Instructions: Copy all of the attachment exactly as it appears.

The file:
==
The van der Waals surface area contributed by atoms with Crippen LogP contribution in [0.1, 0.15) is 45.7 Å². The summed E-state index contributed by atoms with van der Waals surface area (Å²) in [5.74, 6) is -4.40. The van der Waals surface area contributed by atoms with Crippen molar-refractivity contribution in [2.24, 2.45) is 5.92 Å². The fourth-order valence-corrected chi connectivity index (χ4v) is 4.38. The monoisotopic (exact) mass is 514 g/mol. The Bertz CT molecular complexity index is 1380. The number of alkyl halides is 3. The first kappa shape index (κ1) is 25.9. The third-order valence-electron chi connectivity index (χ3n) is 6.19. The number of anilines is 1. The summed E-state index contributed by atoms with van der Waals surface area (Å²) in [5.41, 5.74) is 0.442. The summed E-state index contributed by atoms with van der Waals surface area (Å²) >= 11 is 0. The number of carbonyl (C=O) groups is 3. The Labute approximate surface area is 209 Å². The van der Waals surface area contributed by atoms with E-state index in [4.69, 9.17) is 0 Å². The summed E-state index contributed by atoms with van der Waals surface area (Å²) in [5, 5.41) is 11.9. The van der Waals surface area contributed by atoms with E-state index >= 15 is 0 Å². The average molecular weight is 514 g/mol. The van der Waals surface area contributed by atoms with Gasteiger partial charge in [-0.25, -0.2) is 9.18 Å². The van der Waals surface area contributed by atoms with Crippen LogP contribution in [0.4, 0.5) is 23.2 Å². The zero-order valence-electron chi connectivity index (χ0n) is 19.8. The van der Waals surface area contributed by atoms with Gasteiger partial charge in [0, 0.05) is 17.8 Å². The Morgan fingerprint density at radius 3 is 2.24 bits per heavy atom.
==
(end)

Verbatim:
The van der Waals surface area contributed by atoms with Crippen LogP contribution in [0.1, 0.15) is 45.7 Å². The summed E-state index contributed by atoms with van der Waals surface area (Å²) in [5.74, 6) is -4.40. The van der Waals surface area contributed by atoms with Crippen molar-refractivity contribution in [2.24, 2.45) is 5.92 Å². The fourth-order valence-corrected chi connectivity index (χ4v) is 4.38. The monoisotopic (exact) mass is 514 g/mol. The Bertz CT molecular complexity index is 1380. The number of alkyl halides is 3. The first kappa shape index (κ1) is 25.9. The third-order valence-electron chi connectivity index (χ3n) is 6.19. The number of anilines is 1. The summed E-state index contributed by atoms with van der Waals surface area (Å²) in [5.41, 5.74) is 0.442. The summed E-state index contributed by atoms with van der Waals surface area (Å²) >= 11 is 0. The number of carbonyl (C=O) groups is 3. The Labute approximate surface area is 209 Å². The van der Waals surface area contributed by atoms with E-state index in [4.69, 9.17) is 0 Å². The summed E-state index contributed by atoms with van der Waals surface area (Å²) in [5, 5.41) is 11.9. The van der Waals surface area contributed by atoms with E-state index >= 15 is 0 Å². The average molecular weight is 514 g/mol. The van der Waals surface area contributed by atoms with Gasteiger partial charge in [-0.25, -0.2) is 9.18 Å². The van der Waals surface area contributed by atoms with Crippen LogP contribution in [0.4, 0.5) is 23.2 Å². The zero-order valence-electron chi connectivity index (χ0n) is 19.8. The van der Waals surface area contributed by atoms with Gasteiger partial charge in [0, 0.05) is 17.8 Å². The Morgan fingerprint density at radius 3 is 2.24 bits per heavy atom.